TGP: And so they’d probably move the cattle, pipi, for the pasturage, and keep rotating. But, maybe the present names, like we have the name Pā Pipi Road [cattle corral], which seems to indicate that that was used for pipi.
TGP: But it’s really hard to determine just… well, it’s hard for me to determine how much of this area was being utilized, and where. I asked Arline frequently what she remembers of her father and grandfather’s experiences and she as a little girl coming down to what we knew of as Kūpaka, every weekend.
AE: But, you know, the cattle were around in this area too [pointing to the One‘ula area of the map], but like you said, I’m just assuming that your grandfather owned that property because Papa had to bring the cattle down in this area.
KM: Hmm, even into Honouliuli.
TGP: Probably round ‘um up and move them…
AE: Yes, move them, every weekend, he’d move them to different places.
TGP: Let the pasture come back.
KM: Was there a relationship between Dowsett and Campbell at all, that you ever heard of? Honouliuli was Campbell, eh?
TGP: Part of Campbell’s.
KM: And I imagine, that if your grandpa, or father them, on the Dowsett side, were going to use the land, they may have come to some agreement?
TGP: Well, maybe it was just like the old west, you just used what was not blocked off [chuckles].
KM: Hmm. But, it’s obvious, in your description of coming in here, going through three or four gates…
KM: That there were obvious pā ‘uwea, the wire fences or kinds of things like that.
TGP: Uh-hmm, yes.
TGP: And there was a definite scheduling.
KM: Hmm, rotating eh?
TGP: Rotating and scheduling. I don’t know where grandpa Dowsett’s slaughterhouse was, the old Hawaii Meat Company.
AE: Yeah, he had a slaughterhouse, the Hawaii Meat Company, that was part of his.
TGP: Wasn’t that up in… [thinking]?
AE: Up near Middle Street. You know where the bus depot is?
TGP: That’s a continuation of Pu‘uloa. Because, they weren’t able to haul these pipi anywhere, they had to drive them. So the slaughterhouse had to be at a convenient distance.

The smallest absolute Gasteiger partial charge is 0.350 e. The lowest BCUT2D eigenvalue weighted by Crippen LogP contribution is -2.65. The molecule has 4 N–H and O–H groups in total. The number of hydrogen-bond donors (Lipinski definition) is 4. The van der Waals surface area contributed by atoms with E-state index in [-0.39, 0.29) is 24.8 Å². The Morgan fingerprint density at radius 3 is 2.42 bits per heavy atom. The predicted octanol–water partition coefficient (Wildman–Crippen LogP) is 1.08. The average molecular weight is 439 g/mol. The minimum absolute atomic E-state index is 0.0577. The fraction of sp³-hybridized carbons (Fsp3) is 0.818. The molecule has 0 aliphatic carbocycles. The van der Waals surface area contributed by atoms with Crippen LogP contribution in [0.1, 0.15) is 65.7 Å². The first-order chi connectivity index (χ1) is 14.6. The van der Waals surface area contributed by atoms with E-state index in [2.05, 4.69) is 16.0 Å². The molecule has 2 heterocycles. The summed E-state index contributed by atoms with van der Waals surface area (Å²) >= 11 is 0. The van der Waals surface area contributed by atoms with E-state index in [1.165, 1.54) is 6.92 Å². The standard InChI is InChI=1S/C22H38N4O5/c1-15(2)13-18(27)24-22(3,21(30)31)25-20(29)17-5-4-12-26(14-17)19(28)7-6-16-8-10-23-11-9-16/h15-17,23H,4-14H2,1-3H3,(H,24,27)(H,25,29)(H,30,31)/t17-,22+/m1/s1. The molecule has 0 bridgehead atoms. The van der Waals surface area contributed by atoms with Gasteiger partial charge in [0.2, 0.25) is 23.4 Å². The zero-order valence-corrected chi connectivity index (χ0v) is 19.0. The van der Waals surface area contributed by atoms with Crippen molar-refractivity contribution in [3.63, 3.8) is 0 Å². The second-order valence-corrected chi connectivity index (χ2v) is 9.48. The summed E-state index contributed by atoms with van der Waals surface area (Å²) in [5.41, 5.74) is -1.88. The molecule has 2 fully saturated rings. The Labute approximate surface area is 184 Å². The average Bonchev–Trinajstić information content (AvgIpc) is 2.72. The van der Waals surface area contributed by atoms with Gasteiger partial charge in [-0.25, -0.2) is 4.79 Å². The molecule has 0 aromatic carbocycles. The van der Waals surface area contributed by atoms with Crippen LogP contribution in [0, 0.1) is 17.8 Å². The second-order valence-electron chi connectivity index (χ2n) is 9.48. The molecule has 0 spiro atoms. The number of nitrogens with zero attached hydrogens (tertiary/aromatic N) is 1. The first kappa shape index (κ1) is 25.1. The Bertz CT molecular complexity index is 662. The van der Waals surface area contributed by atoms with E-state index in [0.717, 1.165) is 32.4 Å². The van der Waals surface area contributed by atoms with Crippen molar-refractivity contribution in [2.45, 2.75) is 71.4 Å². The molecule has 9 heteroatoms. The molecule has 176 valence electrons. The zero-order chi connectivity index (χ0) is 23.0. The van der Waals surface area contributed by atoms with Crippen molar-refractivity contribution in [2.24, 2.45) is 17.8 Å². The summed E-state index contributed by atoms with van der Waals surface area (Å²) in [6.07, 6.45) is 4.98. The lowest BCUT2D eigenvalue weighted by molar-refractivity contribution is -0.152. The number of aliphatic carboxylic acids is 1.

KM: Yes. As a child, do you remember, were there good areas for limu, like līpoa or, or fish like ‘ō‘io…
TGP: Oh! ‘Ewa, Kūpaka was noted for its limu. The limu banks would pile up as high as three feet along the shoreline.
KM: Along the area fronting here [pointing to the ocean shore fronting Kūpaka]. So there is a papa, a reef flats or something?
AE: Oh yes.
TGP: Yes, but it’s not visible.
KM: Oh submerged?
TGP: Yes, in fact, you’d think there was no reef area because there is no line of breakers. But the limu was extremely plentiful [said with emphasis].
KM: So there was good limu; all kinds, or a particular variety?
TGP: All kinds.
TGP: And the manauea was particularly important.
KM: So manauea. Was there wāwae‘iole?
AE: Yes, limu kohu.
AE: There’s still plenty when you go to Barber’s Point, because nobody goes in. They don’t have access. I just got some limu kohu, Mary went to make some.
KM: So was that a popular occurrence, friends and family might come down to gather limu or fish when you were young children?
TGP: Occasionally, it was almost untouched, as we knew it.
KM: And you said it was a much as three feet thick?
TGP: Three feet above the sand level.
TGP: And beautiful white sand beaches in the Kūpaka area, what we would call Parish Drive now. That was all beautiful white sand beach. And then, noted for its limu and noted for its cat’s eyes, those little shells, the little door that flaps, opens up.
KM: Yes, on the cone-type shell.
AE: Sister, all of that Hailipō and all of that, that was all Dowsett land eh?
AE: Because they had the sign out there when they first opened up the subdivision.
TGP: Well, also too, my grandmother was able to acquire a good deal more property than her original acreage in Kūpaka. So the area now flanking Pā Pipi Road, at the end of Pā Pipi Road, was all hers.
KM: The makai end?
TGP: All her development. Ching was the developer in that area, and it was all in leasehold.
TGP: So that was an additional area that my grandmother had.
KM: Towards One‘ula?
TGP: Towards One‘ula, what we call Hau Bush now. Before you get into Hau Bush, at the cul-de-sac, at the end of Pūpū Road. But she had that additional area.
KM: Did you folks, aside from gathering limu, and perhaps some fishing out here, did you remember traveling down along the coast into the One‘ula area?
TGP: Not that far. It would be… see, the white sand beach ends, maybe two blocks, I’m estimating, two blocks beyond my grandmother’s place. And then, there was a coral shelf.
TGP: And the coral begins, and that coral shelf runs all the way down to One‘ula.
TGP: Before you begin to see some sandy beach areas again. And it was densely thick with wild [chuckles] vegetation, you just couldn’t go through it. The cattle could, but it wasn’t a place that we would be allowed to play. It was far too far away. And there was no purpose in anyone going down there. It was easier to go by boat, if we were going to go down the shoreline.
KM: Uh-hmm. Were there good fishing areas out here?